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I'm trying to prove that in-order tree traversal prints the keys in sorted order. it's shown here, but what I want is to prove correctness using ordinary induction.

Claim: For any n-node subtree, the in-order-tree-walk subroutine prints the keys of the subtree rooted at node x in sorted order.

in-order-tree-walk(x)
  if(x!=NIL)
    in-order-tree-walk(x.left)
    print x.key
    in-order-tree-walk(x.right)

Above pseudo-code is taken from CLRS, and we're traversing the subtree rooted at node x.

Proof. By ordinary induction. Let our induction hypothesis $P(n)$ be the claim itself. We need show $P(n)$ holds for all positive integers.

Base case ($n=1$): in-order-tree-walk subroutine prints the single node's key and, since the both left and right pointers are NIL, terminates. Trivially, single key is already in sorted order.

Inductive step: Suppose $P(n)$ holds for some $n \geq 1$. Prove $P(n+1)$. Let $T$ be subtree consisting of $n+1$ nodes. Let $T'$ be subtree formed by removing the largest element from $T$. $T'$ has $n$ elements. By induction hypothesis $P(n)$, in-order-tree-walk(T') prints keys of subtree rooted at T'.root in sorted order. By binary-search-tree property, largest element in the tree is placed on the rightmost node and it's the last node visited during the in-order-tree traversal. So, that rightmost node's key is printed after the keys of $T'$ is printed. Since it's the largest element in $T$, and keys of $T'$ in printed in sorted order, we can conclude that in-order-tree-walk(T') prints keys of $T$ in sorted order.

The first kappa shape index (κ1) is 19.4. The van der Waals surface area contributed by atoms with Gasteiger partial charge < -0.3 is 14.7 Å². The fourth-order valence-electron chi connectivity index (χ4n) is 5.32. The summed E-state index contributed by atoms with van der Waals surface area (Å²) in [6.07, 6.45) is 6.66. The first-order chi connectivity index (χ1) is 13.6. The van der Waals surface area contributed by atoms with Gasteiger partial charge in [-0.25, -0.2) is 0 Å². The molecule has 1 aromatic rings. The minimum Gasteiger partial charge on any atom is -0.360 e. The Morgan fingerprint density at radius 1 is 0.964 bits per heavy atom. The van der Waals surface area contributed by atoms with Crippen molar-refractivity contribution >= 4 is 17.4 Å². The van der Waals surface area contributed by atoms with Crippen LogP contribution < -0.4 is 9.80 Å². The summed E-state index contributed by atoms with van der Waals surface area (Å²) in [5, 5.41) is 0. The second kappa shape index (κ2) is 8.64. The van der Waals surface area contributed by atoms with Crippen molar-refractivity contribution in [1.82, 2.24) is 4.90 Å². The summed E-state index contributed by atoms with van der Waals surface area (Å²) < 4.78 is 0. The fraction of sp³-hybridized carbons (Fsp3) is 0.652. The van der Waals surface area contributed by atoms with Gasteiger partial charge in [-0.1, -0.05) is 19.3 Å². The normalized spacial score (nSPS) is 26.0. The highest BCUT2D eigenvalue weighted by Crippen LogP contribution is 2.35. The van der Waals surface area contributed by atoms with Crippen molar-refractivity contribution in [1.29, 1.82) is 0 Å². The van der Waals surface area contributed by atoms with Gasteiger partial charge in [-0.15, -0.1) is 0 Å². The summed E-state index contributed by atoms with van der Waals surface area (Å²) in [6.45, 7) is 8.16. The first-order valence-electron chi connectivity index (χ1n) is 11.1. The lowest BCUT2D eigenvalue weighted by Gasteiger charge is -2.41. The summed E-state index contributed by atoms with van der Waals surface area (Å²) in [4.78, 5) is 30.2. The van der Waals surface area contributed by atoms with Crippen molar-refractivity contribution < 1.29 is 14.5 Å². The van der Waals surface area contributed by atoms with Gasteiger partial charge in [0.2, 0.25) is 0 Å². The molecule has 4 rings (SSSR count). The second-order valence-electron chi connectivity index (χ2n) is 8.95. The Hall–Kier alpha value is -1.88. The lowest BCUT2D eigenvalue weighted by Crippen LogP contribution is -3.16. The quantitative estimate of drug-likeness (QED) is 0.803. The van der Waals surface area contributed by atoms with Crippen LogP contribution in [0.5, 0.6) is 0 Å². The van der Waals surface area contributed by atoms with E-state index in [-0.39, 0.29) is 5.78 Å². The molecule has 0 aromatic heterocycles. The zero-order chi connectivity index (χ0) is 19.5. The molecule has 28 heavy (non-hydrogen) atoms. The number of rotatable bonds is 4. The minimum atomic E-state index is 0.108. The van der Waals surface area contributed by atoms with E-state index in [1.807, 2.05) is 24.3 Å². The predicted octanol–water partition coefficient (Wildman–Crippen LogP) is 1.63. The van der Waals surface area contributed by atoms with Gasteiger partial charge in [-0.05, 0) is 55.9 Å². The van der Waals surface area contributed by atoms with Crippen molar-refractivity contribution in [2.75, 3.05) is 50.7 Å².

By induction principle, we can conclude that $P(n)$ holds for all positive integers.

Can we show correctness using this induction proof? Is any parts of the proof need to be revised? I appreciate your efforts.

EDIT: trees/subtrees in this post refer to binary search trees. Binary search tree property is preassumed

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    $\begingroup$ You should state clearly in you hypothesis that the tree is a BST. Also, it may be easier to make the induction not on the sizes of the trees, but on the trees themselves. The inductive step would be "Suppose $T = Node(a, k, b)$ a BST where $P(a)$ and $P(b)$ holds, then…" $\endgroup$ – Nathaniel Mar 5 at 10:12
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In your proof the largest element of binary search tree $T$ can in fact be the root of the tree. I did not check whether you took care of that.

If you want to use induction by a number of elements in the tree, I would advise you to take strong induction, that is the hypothesis assumes the algorithm works for any number less or equal to $n$. Then the hypothesis can be applied to both subtrees which must have less elements than the full tree.

Finaly you could use structural induction, that is induction using the inductive definition of the structures you consider. Here that is the notion of a binary tree: which is either empty, or a root and two subtrees. In practise this gives the same proof as strong induction, but you did not need to quantify the number of nodes.

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